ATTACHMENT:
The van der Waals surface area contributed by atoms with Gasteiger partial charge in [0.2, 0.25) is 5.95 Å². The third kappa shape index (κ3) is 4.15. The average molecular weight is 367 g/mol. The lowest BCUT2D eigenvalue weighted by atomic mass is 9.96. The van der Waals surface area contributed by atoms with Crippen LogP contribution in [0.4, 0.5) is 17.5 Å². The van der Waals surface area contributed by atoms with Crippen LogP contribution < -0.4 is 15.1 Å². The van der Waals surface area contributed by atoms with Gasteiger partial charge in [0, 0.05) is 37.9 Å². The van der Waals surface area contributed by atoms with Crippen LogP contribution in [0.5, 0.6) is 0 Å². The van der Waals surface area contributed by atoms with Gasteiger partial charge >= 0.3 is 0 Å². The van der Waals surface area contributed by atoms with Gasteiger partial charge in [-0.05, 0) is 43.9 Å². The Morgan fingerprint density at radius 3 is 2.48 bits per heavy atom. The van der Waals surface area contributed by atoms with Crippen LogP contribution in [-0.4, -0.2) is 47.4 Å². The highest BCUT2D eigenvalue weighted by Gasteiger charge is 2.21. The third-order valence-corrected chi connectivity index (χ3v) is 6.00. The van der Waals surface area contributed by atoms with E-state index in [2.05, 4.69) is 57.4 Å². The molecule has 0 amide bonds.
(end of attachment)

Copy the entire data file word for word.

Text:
The van der Waals surface area contributed by atoms with Gasteiger partial charge in [0.2, 0.25) is 5.95 Å². The third kappa shape index (κ3) is 4.15. The average molecular weight is 367 g/mol. The lowest BCUT2D eigenvalue weighted by atomic mass is 9.96. The van der Waals surface area contributed by atoms with Crippen LogP contribution in [0.4, 0.5) is 17.5 Å². The van der Waals surface area contributed by atoms with Crippen LogP contribution < -0.4 is 15.1 Å². The van der Waals surface area contributed by atoms with Gasteiger partial charge in [0, 0.05) is 37.9 Å². The van der Waals surface area contributed by atoms with Crippen LogP contribution in [0.5, 0.6) is 0 Å². The van der Waals surface area contributed by atoms with Gasteiger partial charge >= 0.3 is 0 Å². The van der Waals surface area contributed by atoms with Gasteiger partial charge in [-0.05, 0) is 43.9 Å². The Morgan fingerprint density at radius 3 is 2.48 bits per heavy atom. The van der Waals surface area contributed by atoms with Crippen LogP contribution in [-0.4, -0.2) is 47.4 Å². The highest BCUT2D eigenvalue weighted by Gasteiger charge is 2.21. The third-order valence-corrected chi connectivity index (χ3v) is 6.00. The van der Waals surface area contributed by atoms with E-state index in [2.05, 4.69) is 57.4 Å². The molecule has 0 amide bonds.